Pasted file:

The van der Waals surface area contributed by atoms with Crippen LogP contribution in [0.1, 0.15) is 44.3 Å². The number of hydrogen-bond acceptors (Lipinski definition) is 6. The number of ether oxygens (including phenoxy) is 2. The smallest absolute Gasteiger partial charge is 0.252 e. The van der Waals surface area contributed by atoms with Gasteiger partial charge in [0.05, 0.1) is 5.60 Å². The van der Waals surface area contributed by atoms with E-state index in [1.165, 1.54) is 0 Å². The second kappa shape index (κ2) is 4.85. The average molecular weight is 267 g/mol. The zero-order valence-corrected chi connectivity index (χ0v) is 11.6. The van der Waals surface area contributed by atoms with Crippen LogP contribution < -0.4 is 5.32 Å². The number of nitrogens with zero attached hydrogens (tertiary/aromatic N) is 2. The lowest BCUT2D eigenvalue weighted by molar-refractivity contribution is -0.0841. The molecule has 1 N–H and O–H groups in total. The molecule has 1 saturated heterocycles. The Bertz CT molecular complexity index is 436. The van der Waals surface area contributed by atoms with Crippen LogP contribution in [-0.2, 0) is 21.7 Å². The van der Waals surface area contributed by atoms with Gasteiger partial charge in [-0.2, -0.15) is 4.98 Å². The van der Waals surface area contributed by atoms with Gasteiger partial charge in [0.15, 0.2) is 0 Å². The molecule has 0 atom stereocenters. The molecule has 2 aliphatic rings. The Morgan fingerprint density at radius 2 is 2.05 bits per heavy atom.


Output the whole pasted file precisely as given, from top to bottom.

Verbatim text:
The van der Waals surface area contributed by atoms with Crippen LogP contribution in [0.1, 0.15) is 44.3 Å². The number of hydrogen-bond acceptors (Lipinski definition) is 6. The number of ether oxygens (including phenoxy) is 2. The smallest absolute Gasteiger partial charge is 0.252 e. The van der Waals surface area contributed by atoms with Gasteiger partial charge in [0.05, 0.1) is 5.60 Å². The van der Waals surface area contributed by atoms with E-state index in [1.165, 1.54) is 0 Å². The second kappa shape index (κ2) is 4.85. The average molecular weight is 267 g/mol. The zero-order valence-corrected chi connectivity index (χ0v) is 11.6. The van der Waals surface area contributed by atoms with Crippen LogP contribution < -0.4 is 5.32 Å². The number of nitrogens with zero attached hydrogens (tertiary/aromatic N) is 2. The lowest BCUT2D eigenvalue weighted by molar-refractivity contribution is -0.0841. The molecule has 1 N–H and O–H groups in total. The molecule has 1 saturated heterocycles. The Bertz CT molecular complexity index is 436. The van der Waals surface area contributed by atoms with Crippen LogP contribution in [-0.2, 0) is 21.7 Å². The van der Waals surface area contributed by atoms with Gasteiger partial charge in [-0.2, -0.15) is 4.98 Å². The van der Waals surface area contributed by atoms with Gasteiger partial charge in [0.15, 0.2) is 0 Å². The molecule has 0 atom stereocenters. The molecule has 2 aliphatic rings. The Morgan fingerprint density at radius 2 is 2.05 bits per heavy atom.